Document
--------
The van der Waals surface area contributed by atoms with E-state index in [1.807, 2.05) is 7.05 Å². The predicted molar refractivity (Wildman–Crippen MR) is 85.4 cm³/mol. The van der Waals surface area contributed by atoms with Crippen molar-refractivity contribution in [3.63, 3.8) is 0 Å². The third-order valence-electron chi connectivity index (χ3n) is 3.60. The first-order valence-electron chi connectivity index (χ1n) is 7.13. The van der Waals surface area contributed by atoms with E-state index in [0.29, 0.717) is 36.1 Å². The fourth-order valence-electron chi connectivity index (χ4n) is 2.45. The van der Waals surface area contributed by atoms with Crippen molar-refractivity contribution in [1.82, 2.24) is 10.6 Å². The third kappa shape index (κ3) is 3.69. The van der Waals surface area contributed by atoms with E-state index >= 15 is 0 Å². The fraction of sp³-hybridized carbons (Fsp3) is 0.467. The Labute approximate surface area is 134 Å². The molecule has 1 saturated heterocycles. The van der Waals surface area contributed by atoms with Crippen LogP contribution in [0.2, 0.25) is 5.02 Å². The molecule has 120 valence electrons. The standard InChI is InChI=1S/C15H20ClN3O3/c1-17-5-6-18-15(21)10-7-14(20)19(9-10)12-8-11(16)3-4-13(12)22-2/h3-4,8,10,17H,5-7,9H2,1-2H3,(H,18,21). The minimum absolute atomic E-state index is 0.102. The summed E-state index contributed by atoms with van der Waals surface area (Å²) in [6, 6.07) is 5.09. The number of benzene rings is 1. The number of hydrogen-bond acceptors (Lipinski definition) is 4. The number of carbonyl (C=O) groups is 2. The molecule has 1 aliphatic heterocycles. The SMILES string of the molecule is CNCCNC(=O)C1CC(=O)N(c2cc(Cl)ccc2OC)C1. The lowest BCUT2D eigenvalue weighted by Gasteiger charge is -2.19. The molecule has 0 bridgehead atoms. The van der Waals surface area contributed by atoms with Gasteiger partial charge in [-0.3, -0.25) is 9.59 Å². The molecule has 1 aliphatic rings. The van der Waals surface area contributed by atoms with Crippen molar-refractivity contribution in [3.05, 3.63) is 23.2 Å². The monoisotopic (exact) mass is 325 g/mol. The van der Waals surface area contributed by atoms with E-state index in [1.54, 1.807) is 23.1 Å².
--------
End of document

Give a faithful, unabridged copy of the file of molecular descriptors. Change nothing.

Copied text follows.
The van der Waals surface area contributed by atoms with E-state index in [1.807, 2.05) is 7.05 Å². The predicted molar refractivity (Wildman–Crippen MR) is 85.4 cm³/mol. The van der Waals surface area contributed by atoms with Crippen molar-refractivity contribution in [3.63, 3.8) is 0 Å². The third-order valence-electron chi connectivity index (χ3n) is 3.60. The first-order valence-electron chi connectivity index (χ1n) is 7.13. The van der Waals surface area contributed by atoms with E-state index in [0.29, 0.717) is 36.1 Å². The fourth-order valence-electron chi connectivity index (χ4n) is 2.45. The van der Waals surface area contributed by atoms with Crippen molar-refractivity contribution in [1.82, 2.24) is 10.6 Å². The third kappa shape index (κ3) is 3.69. The van der Waals surface area contributed by atoms with E-state index >= 15 is 0 Å². The fraction of sp³-hybridized carbons (Fsp3) is 0.467. The Labute approximate surface area is 134 Å². The molecule has 1 saturated heterocycles. The van der Waals surface area contributed by atoms with Crippen LogP contribution in [0.2, 0.25) is 5.02 Å². The molecule has 120 valence electrons. The standard InChI is InChI=1S/C15H20ClN3O3/c1-17-5-6-18-15(21)10-7-14(20)19(9-10)12-8-11(16)3-4-13(12)22-2/h3-4,8,10,17H,5-7,9H2,1-2H3,(H,18,21). The minimum absolute atomic E-state index is 0.102. The summed E-state index contributed by atoms with van der Waals surface area (Å²) in [6, 6.07) is 5.09. The number of benzene rings is 1. The number of hydrogen-bond acceptors (Lipinski definition) is 4. The number of carbonyl (C=O) groups is 2. The molecule has 1 aliphatic heterocycles. The SMILES string of the molecule is CNCCNC(=O)C1CC(=O)N(c2cc(Cl)ccc2OC)C1. The lowest BCUT2D eigenvalue weighted by Gasteiger charge is -2.19. The molecule has 0 bridgehead atoms. The van der Waals surface area contributed by atoms with Gasteiger partial charge in [-0.3, -0.25) is 9.59 Å². The molecule has 1 aliphatic rings. The van der Waals surface area contributed by atoms with Crippen molar-refractivity contribution in [3.05, 3.63) is 23.2 Å². The monoisotopic (exact) mass is 325 g/mol. The van der Waals surface area contributed by atoms with E-state index in [1.54, 1.807) is 23.1 Å².